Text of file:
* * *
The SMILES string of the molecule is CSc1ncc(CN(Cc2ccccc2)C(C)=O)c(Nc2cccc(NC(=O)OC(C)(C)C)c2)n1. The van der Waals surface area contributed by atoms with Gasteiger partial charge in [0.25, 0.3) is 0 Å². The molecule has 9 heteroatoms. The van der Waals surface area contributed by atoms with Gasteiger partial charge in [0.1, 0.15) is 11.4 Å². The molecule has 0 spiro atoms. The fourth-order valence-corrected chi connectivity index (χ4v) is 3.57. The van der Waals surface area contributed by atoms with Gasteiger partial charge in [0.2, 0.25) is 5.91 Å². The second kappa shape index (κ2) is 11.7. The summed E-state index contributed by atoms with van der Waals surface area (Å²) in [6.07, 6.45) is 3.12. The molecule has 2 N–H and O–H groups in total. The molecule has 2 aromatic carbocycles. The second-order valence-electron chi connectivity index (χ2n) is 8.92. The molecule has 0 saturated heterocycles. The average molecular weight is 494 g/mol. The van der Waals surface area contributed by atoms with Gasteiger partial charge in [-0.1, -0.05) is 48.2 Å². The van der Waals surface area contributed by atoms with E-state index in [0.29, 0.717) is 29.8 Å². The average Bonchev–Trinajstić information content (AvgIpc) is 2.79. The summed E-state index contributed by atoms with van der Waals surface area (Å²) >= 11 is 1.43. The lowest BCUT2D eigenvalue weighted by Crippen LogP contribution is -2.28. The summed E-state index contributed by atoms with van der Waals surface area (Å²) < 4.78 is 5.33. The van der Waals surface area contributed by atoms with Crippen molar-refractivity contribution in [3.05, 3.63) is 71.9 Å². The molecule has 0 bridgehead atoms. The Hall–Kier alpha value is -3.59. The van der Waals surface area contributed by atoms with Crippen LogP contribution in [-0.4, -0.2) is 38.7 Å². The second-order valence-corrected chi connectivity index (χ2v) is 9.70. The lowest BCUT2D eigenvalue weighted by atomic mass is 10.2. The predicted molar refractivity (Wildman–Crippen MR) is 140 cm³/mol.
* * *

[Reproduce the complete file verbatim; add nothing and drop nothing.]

The SMILES string of the molecule is CSc1ncc(CN(Cc2ccccc2)C(C)=O)c(Nc2cccc(NC(=O)OC(C)(C)C)c2)n1. The van der Waals surface area contributed by atoms with Gasteiger partial charge in [0.25, 0.3) is 0 Å². The molecule has 9 heteroatoms. The van der Waals surface area contributed by atoms with Gasteiger partial charge in [0.1, 0.15) is 11.4 Å². The molecule has 0 spiro atoms. The fourth-order valence-corrected chi connectivity index (χ4v) is 3.57. The van der Waals surface area contributed by atoms with Gasteiger partial charge in [0.2, 0.25) is 5.91 Å². The second kappa shape index (κ2) is 11.7. The summed E-state index contributed by atoms with van der Waals surface area (Å²) in [6.07, 6.45) is 3.12. The molecule has 2 N–H and O–H groups in total. The molecule has 2 aromatic carbocycles. The second-order valence-electron chi connectivity index (χ2n) is 8.92. The molecule has 0 saturated heterocycles. The average molecular weight is 494 g/mol. The van der Waals surface area contributed by atoms with Gasteiger partial charge in [-0.1, -0.05) is 48.2 Å². The van der Waals surface area contributed by atoms with E-state index in [0.29, 0.717) is 29.8 Å². The average Bonchev–Trinajstić information content (AvgIpc) is 2.79. The summed E-state index contributed by atoms with van der Waals surface area (Å²) >= 11 is 1.43. The lowest BCUT2D eigenvalue weighted by Crippen LogP contribution is -2.28. The summed E-state index contributed by atoms with van der Waals surface area (Å²) < 4.78 is 5.33. The van der Waals surface area contributed by atoms with Crippen molar-refractivity contribution in [3.05, 3.63) is 71.9 Å². The molecule has 0 bridgehead atoms. The Hall–Kier alpha value is -3.59. The van der Waals surface area contributed by atoms with Crippen LogP contribution in [-0.4, -0.2) is 38.7 Å². The second-order valence-corrected chi connectivity index (χ2v) is 9.70. The lowest BCUT2D eigenvalue weighted by atomic mass is 10.2. The predicted molar refractivity (Wildman–Crippen MR) is 140 cm³/mol.